ECCLESIASTES 11:9-12:8; LUKE 9:43-45

REJOICE, O YOUNG MAN, WHILE YOU ARE STILL YOUNG; FOLLOW THE WAYS OF YOUR HEART.  Sacred Scripture contains many surprises for the attentive and thoughtful reader.   Anyone can verify this observation who has read the book of Ecclesiastes and the Canticle of Canticles after having thoughtfully assimilated the teachings of Jesus as recorded in the Gospel of Saint Mark, to name but one of numerous inspired texts of the Old and the New Testament.   Harmonizing seeming contradictory and conflicting teachings not only between the two Testaments, but even within the various books of the New as well as of the Old Dispensation, has been a challenge for every serious believer from early times.

There is plenty of evidence for this feature of the Bible, whether we seek it for the Hebrew writings or for the Greek of the New Testament.   Today's first reading is surely a puzzling piece of advice to any reader who had heard the words of Jesus this past Sunday.   There the Lord, still a young man, far from recommending them to enjoy life, warned his disciples to prepare for his approaching suffering and death.   Jesus, Saint Mark records "was reaching his disciples, and telling them, 'The Son of Man is to be handed over to men and they will kill him and three days after his death the Son of Man will rise.'  Taken as a whole and well assimilated, this statement can be reconciled with the recommendation in our first reading to follow the ways of our heart while still young.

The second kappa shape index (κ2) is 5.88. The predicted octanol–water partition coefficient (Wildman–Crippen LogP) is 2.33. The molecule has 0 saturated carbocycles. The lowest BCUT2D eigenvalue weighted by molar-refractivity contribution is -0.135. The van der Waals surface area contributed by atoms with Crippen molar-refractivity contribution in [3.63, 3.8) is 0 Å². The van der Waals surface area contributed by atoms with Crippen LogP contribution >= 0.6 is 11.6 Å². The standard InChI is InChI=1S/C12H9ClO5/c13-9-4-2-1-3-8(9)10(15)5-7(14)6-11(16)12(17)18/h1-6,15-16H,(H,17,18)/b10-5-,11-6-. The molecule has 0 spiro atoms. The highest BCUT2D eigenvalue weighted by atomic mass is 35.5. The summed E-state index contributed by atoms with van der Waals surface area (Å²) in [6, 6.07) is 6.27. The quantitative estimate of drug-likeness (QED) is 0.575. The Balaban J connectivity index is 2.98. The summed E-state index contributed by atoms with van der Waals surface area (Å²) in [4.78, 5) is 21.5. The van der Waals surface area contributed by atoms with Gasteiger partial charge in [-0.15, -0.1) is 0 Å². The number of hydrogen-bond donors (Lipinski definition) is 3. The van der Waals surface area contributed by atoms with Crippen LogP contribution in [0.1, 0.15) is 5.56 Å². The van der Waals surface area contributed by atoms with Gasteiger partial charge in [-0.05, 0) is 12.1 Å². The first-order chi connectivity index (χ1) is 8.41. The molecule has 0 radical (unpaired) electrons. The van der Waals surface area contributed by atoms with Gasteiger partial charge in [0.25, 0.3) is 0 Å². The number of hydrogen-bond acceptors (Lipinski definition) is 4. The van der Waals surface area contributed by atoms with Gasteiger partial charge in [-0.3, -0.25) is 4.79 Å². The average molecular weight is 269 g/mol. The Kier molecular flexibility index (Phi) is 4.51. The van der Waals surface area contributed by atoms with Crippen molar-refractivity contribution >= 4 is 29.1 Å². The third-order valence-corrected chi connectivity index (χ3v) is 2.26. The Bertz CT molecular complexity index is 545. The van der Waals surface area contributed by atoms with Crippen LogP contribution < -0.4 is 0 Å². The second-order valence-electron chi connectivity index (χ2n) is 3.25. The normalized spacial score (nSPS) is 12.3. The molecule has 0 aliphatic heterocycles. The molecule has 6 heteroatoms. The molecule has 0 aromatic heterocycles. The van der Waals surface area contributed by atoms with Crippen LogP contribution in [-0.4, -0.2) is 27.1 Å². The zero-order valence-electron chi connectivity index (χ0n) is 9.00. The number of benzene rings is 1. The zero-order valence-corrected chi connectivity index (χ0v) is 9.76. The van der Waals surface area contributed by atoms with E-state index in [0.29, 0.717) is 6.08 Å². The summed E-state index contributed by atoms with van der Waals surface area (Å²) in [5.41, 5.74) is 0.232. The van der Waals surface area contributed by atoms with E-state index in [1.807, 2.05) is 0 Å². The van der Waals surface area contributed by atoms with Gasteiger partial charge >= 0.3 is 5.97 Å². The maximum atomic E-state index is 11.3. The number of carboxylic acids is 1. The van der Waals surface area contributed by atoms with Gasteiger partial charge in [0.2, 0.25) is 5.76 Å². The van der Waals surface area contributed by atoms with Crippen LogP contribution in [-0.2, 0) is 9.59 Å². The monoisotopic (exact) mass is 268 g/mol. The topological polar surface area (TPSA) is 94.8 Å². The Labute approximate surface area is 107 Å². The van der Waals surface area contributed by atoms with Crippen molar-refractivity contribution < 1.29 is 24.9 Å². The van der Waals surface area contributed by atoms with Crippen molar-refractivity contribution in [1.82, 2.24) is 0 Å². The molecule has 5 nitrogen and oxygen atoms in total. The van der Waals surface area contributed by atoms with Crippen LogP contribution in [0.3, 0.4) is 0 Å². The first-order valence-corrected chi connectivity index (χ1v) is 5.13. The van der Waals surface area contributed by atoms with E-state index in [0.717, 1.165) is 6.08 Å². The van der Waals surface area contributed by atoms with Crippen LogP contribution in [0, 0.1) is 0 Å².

In order to fit these two texts together we must make the effort required to put them in their proper contexts, and so interpret them as they were meant to be understood.   That his advice to the young might readily be misunderstood and misused to the harm of the young reader was evident to our inspired author.   That is why he went on to add the reminder that "God will bring you to judgment."   Rightly to follow the ways of your heart entails perceiving the whole of the heart's ways.   Earlier on in his book Ecclesiastes had called attention to a fundamental feature of our human condition.   He did so in extensive detail that is instructive in our reconciling these two readings of today's liturgy. He writes:   "There is a season for everything, a time for every matter under the sun."(3:1)   We observe that in the life of our Lord, he knew how to follow this recommendation of our ancient author.   At a suitable time, Matthew tells us, Jesus followed the easy of his heart, and in doing so spoke of little ones, just as Ecclesiastes referred to youth.   Luke tells of the occasion : "In that hour Jesus rejoiced in the Holy Spirit and said:   'I praise you, Father, Lord of heaven and earth, for you have hidden these matters from the wise and prudent, and have revealed them to little ones.' "(10:21)

Could it be that the message of the liturgy in presenting us with these two reading that appear in conflict on the surface is that only those who make it their practice to enter into their heart, become familiar with the ways of the Holy Spirit who abides there, know how truly to rejoice so as to be strong in that loving faith that follows the Lord even through death to life everlasting.   Is not this the mysterious truth that we celebrate here today in this holy Eucharist?

Abbot John Eudes Bamberger